For an aspiring musician, guitarist Joe Louis Walker couldn’t have picked a better neighbourhood to come of age in.
The San Francisco native cut his musical teeth during the Haight-Ashbury heyday, where he learned alongside the likes of the Grateful Dead, Jefferson Airplane and Moby Grape, hippy bands who helped forge a psychedelic musical revolution and an identity for the emerging counter culture.
Looking back, Walker said no one really understood what a good thing they had going in the sixties; they were living the musical life but had little perspective on its longevity.
It’s the one thing he’d like to change.
“In the ‘60s everything was new. Where I came from, the San Francisco Bay area, nobody knew this music was going to become this lucrative and this influential. I think if people had known that then, they’d have dotted their I’s and crossed their T’s,” Walker said chuckling Friday, about half an hour before taking the stage as the penultimate act on Day 1 of the Thunder Bay Blues Festival, his first performance in the city.
Born on Christmas Day in 1949 into a musical family, by the time he was 16 Walker was an eight-year guitar veteran, good enough to play alongside legends like John Lee Hooker, Thelonious Monk, Willie Dixon, Muddy Waters and, as some would say, the greatest of them all, Jimi Hendrix.
Music has always been in his blood, said a bespectacled Walker, a wisp of a salt-and-pepper moustache dotting his upper lip, a white Kangol cap adorning his head, covering the dreadlocks in his hair.
“All of my cousins were musicians. Being the youngest of the litter, I got a chance to see them. Some of them turned professional, some of them were on million-selling records. Seeing what they went through, I had a pretty good training ground,” Walker said.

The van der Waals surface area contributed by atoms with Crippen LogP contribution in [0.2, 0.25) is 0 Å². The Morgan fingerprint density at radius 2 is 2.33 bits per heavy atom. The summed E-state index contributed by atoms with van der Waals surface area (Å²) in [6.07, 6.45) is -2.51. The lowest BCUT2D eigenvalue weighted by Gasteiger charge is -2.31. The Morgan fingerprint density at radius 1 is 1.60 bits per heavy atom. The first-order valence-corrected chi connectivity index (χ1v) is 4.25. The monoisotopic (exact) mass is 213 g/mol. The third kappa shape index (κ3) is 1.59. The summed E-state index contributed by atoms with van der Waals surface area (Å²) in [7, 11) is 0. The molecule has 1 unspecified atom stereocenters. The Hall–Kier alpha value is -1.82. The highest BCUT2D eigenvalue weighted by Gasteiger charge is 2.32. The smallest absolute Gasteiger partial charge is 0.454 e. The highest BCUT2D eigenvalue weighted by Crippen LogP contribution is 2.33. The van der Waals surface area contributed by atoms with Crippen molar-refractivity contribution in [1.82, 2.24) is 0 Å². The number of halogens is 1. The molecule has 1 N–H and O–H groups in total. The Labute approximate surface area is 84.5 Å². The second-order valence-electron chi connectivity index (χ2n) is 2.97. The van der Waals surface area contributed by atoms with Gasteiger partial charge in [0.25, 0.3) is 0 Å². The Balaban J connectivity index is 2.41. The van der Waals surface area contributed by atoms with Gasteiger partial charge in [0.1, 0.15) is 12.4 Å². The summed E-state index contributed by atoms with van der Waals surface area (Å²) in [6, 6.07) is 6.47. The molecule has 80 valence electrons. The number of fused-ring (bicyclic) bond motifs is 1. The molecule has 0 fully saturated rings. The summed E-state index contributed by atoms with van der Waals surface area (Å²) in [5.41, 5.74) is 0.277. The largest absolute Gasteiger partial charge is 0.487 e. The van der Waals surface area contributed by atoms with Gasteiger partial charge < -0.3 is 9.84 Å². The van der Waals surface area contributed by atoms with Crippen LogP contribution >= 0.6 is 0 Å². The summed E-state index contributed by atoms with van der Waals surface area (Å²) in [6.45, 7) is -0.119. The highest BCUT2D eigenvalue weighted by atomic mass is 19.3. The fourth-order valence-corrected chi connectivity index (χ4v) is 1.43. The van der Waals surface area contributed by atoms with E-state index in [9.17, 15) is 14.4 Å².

“That helped me to turn professional. We all joined the musicians’ union when we were kids, which was a big deal, to be in the union when you were 16. That’s basically how I got into it.”
Though he’s been described as an electric bluesman, Walker bristles, but only a bit, when one tries to label him a blues guitarist.
It’s too captive and narrow a description, he said.
“I’m a musician. I’m not just a blues guy. When we grew up, I played everything and I still do play everything. I’ve played with everyone from Jimmy Rodgers to Muddy Waters to Ronnie Wood, who plays with Mick Jagger,” he said.
“Music’s music to me and that’s the easiest category to put me in, because people know me more for (the blues) in the United States and North America. In Europe I’m known for all kinds of music.”
Not that he minds being “pigeonholed” into the blues category on this side of the Atlantic.
“That’s OK. Better to be known for something than for nothing.”
A longtime roommate of the legendary Mike Bloomfield, Walker ultimately went back to school and dabbled in gospel, before releasing his first solo album in 1986 and began touring the world, releasing four more albums by 1992.
A year later he teamed with B.B. King on Everybody’s Had the Blues, a song he wrote, and the albums just kept coming, including his latest, 2012’s Hellfire.
There’s a key to his longevity in a business known to eat up and spit out so many over the decades – including his good friend Bloomfield, who was found dead of a drug overdose in February 1981.
It just takes awhile to find it.
“Discipline,” he said. “Once you sow your wild oats and you do everything that you think you want to do, then you have to make a 360-degree turn and say it’s not for the money or for the adulation or for the this or for the that.
“It’s for the music and if you can still stay a fan of people, stay positive, try to suppress your demons – because they never go away – then the older you live, the more you say hey, when I was 31 or 32 I did some stupid stuff. I don’t do that now that I’m 62.”
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